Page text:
Bibliography > Paper > Books by F. M. Alexander
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F. Matthias Alexander. Edited by Jean M. O. Fischer.
The Universal Constant in Living [2000]
Hardback. 416 pages. 1941 (2000).
Published by Mouritz (UK). 234 x 153 mm.
ISBN 0952557444/978-0952557449.
Status: In print. Publisher website www.mouritz.co.uk
First published 23 June 2000
The scholarly edition, very detailed with 207 notes but it gets a bit heavy.
Mouritz description
This edition consists of the complete text of Alexander’s last (1946) edition with additional material from earlier editions and comprehensive notes. Reviews of the ?rst edition are added to the original appendices and one appendix contains material which was omitted from the first edition. Additional photographs. 207 endnotes. Index.
Contents
  • Foreword by Walter Carrington
    Recent Appreciations
    A Thanks Offering (First edition)
    Appreciation by George E. Coghill
    Preface to First Edition (1941)
    Preface to New Edition (1946)
    Introductory
    Introductory Notes by Jean M. O. Fischer
  • The Universal Constant in Living
    i The Constant Influence of Manner of Use for Good or Ill
    ii The Constant Influence of Manner of Use in Relation to Diagnosis and Disease
    iii A Review of the Report of the Physical Education Committee of the British Medical Association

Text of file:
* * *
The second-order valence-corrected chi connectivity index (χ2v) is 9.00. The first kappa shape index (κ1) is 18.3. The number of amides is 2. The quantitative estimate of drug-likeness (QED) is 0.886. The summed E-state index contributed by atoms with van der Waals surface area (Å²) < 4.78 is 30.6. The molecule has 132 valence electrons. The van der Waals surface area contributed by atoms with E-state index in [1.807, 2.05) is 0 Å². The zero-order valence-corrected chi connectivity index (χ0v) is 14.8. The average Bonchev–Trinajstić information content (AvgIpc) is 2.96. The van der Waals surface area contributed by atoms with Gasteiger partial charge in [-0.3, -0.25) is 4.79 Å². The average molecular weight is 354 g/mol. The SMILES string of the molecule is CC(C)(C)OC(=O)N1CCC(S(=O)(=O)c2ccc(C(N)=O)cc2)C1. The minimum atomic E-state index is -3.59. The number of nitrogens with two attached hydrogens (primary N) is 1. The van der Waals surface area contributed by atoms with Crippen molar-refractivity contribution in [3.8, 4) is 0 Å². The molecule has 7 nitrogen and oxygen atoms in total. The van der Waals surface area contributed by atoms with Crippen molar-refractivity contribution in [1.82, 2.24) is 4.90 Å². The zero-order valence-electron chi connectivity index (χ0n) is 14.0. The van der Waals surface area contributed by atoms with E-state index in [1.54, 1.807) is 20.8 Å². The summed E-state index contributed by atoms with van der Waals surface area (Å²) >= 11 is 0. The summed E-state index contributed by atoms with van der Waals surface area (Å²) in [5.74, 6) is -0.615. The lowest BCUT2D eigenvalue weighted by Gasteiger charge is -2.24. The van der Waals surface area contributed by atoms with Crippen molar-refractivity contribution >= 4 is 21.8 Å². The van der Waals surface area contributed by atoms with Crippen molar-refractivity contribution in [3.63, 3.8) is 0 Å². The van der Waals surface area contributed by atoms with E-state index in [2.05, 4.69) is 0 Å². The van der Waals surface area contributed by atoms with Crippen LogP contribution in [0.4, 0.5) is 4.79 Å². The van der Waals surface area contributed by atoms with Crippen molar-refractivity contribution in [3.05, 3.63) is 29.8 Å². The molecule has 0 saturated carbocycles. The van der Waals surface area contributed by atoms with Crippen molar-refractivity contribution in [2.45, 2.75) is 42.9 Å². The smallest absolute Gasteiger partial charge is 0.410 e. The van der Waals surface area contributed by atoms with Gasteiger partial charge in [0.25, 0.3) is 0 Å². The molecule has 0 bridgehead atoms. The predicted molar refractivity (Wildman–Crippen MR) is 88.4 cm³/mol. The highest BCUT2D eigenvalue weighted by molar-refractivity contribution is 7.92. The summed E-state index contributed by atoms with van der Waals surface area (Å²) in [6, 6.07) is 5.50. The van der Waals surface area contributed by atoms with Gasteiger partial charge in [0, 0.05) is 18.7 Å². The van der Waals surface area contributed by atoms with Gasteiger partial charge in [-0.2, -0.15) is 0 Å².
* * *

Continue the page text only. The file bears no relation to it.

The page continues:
Part 1: Fallacies and Limitations in Physical Culture
    Part 2: A New Technique for New Soldiers
    iv A Technique for Prevention
    v The Constant Influence of Manner of Use in Relation to Change
    Part 1: The Human Element
    Part 2: Procedures Involved in the Technique: First Principles in the Control of Human Reaction
    Part 3: The Fundamental Approach
    vi Physiology and Physiologists
    vii The Theory of "The Whole Man" and Its Counterpart in Practice
    viii An Osteopath's Idea of a New Technique
    ix The Test of Principle in New Ways for Old
    x A New Pattern and Working to Principle
    xi Stupidity in Living
    xii Knowing How to Stop
    xii In Conclusion
  • Appendices
    a. Extract from Some Accomplishments of the Chemist by Thomas D. Hall
    b. Excerpts from The Function of the Sub-Occipital Muscles by Dr Andrew Murdoch
    c. Excerpts from Reorientation of the View Point Upon the Study of .i.anatomy;Anatomy by Dr Mungo Douglas
    d. Excerpts from an address by John Hilton
    e. Letters regarding tic douloureux
    f. Dr Wilfred Barlow on health and disease
    g. Excerpts from Bulletins from Britain
    h. Conference on Science, Philosophy and Religion in Their Relation to the Democratic Way of Life
    i. Text omitted from the 1946 edition
    j. Review "End-Gaining and Means Whereby" by Aldous Huxley
    k. Review "Finding the Whole Person" by Frank Pierce Jones
    l. Review "Power Through Posture" by Walter J. Millard
    m. Review "The Universal Constant in Living" in The Lancet
    n. Review "Conscious Control" Harry Roberts, with correspondence
    o. Review "A Product of Evolution" by Dr Mungo Douglas
    p. Review by K. A. Schrecker in Physical Education
  • Notes (207 notes by Jean M. O. Fischer)
  • References
  • Bibliography
  • Index
Publisher's description

The Universal Constant in Living was Alexander's fourth and last book. It contains his most mature and consummate thoughts on the Technique: knowledge accumulated in the course of more than 45 years of practical teaching experience.

This edition consists of the complete text of Alexander's last (1946) edition with additional material from earlier editions and comprehensive notes.

To the original appendices are added reviews of the first edition of The Universal Constant, and one appendix contains material which was omitted from the first edition.